Perkins does an uncanny job of establishing the complex character of Norman, in a performance that has become a landmark.
But the mouldering house on the hill behind comes from the 19th century, a dark suppressed history, a world of Edgar Allan Poe.
Sam: And after the steak, do we send sister to the movies, turn Momma's picture to the wall? Perkins shows us there is something fundamentally wrong with Norman, and yet he has a young man's likability, jamming his hands into his jeans pockets, skipping onto the porch, grinning. The remainder of the horror and suspense is created in the mind of the audience, although the tale does include such taboo topics as transvestism, implied incest, and hints of necrophilia.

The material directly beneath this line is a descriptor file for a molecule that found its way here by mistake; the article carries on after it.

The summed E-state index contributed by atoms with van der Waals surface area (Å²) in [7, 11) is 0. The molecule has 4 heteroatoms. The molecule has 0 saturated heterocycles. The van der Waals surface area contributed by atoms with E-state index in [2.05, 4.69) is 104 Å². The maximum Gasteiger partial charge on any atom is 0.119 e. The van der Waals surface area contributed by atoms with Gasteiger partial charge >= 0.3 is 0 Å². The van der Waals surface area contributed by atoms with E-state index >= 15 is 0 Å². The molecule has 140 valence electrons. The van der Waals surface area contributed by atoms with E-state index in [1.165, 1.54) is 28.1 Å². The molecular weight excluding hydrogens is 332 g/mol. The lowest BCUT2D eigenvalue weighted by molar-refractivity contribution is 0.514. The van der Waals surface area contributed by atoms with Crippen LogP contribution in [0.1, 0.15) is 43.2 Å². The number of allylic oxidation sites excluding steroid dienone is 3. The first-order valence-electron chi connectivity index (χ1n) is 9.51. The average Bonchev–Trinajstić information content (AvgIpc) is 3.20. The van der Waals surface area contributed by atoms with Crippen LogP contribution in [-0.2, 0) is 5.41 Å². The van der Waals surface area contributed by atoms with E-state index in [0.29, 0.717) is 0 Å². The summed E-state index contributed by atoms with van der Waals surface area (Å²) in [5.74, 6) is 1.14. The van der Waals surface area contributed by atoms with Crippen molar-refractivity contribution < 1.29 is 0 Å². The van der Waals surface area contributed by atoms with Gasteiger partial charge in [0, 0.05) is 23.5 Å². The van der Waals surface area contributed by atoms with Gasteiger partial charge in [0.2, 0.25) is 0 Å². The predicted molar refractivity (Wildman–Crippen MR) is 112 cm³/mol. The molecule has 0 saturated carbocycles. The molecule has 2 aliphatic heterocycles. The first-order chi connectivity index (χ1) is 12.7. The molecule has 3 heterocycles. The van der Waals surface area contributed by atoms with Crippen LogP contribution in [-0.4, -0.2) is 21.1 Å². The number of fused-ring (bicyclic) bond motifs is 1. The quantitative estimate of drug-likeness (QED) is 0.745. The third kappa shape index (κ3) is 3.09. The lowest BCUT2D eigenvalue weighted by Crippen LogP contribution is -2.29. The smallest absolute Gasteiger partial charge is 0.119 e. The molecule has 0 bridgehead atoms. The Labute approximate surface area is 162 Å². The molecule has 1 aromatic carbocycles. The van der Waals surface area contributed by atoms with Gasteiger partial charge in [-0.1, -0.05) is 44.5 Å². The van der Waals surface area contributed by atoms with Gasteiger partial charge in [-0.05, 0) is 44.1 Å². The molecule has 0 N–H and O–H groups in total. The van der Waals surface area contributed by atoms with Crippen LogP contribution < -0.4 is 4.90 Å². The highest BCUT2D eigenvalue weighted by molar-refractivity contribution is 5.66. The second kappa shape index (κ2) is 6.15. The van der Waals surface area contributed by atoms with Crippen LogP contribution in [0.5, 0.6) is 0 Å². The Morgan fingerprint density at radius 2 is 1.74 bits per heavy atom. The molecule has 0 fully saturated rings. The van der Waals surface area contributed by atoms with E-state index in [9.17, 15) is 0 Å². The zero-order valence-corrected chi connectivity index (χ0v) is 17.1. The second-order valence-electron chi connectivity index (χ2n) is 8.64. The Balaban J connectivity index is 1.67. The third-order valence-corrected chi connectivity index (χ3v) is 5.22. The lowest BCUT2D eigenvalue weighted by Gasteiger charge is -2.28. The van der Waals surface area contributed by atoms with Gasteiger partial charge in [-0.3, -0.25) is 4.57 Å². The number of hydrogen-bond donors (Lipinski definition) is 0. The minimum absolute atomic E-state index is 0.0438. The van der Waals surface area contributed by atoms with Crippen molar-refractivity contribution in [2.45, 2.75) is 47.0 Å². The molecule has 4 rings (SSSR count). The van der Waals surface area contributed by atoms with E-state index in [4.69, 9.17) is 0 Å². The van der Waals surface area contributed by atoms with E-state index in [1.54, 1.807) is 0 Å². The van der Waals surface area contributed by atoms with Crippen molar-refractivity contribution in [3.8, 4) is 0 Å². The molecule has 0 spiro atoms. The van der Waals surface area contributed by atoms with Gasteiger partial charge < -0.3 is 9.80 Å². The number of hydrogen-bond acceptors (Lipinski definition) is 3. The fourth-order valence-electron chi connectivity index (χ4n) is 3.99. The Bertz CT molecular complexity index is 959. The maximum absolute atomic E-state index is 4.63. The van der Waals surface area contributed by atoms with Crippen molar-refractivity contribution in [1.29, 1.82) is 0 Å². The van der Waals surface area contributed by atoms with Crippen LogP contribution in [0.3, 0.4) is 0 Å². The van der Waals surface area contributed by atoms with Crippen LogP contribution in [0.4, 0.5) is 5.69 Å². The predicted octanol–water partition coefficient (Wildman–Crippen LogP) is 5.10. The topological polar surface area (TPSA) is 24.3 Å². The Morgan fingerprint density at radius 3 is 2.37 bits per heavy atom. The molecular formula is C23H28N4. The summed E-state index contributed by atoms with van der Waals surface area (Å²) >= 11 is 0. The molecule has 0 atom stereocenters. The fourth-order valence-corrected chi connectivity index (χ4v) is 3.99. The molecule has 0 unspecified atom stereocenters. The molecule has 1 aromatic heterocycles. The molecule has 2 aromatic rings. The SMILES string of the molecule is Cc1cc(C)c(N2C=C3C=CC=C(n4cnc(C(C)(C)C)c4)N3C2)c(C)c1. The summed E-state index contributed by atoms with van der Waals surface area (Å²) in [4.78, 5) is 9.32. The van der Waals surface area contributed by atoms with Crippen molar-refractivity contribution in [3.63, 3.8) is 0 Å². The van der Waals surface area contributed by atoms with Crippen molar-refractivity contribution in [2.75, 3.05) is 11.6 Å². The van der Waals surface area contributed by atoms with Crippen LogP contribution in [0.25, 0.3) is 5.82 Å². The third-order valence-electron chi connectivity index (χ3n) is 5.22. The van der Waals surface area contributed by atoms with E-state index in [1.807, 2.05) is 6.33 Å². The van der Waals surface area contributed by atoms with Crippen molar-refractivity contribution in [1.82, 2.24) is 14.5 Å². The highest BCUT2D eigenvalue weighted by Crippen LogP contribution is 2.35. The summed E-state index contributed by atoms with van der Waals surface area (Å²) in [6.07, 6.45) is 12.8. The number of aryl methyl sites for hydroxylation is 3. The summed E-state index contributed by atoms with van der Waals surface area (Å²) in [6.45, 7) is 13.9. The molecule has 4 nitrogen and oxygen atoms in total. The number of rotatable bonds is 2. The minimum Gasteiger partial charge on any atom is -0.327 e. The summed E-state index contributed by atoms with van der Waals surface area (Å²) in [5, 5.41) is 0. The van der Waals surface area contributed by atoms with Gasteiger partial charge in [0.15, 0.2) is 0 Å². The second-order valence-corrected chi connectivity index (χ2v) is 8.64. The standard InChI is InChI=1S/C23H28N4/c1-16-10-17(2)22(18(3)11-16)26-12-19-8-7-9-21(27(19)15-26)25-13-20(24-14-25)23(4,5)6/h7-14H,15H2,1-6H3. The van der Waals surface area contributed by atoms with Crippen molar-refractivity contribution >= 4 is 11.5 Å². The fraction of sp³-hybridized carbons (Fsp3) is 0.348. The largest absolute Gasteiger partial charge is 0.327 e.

Marion: Sam! Peggy RobertsonHitchcock's long-time assistant, read Anthony Boucher 's positive review of the novel in his "Criminals at Large" column and decided to show the book to her employer, even though studio readers at Paramount Pictures had already rejected its premise for a film.
Audiences assumed that something horrible would happen in the first few minutes.
I never carry more than I can afford to lose. This is interesting because the audience know before the characters in the movie. You forget them as soon as they stop hurting.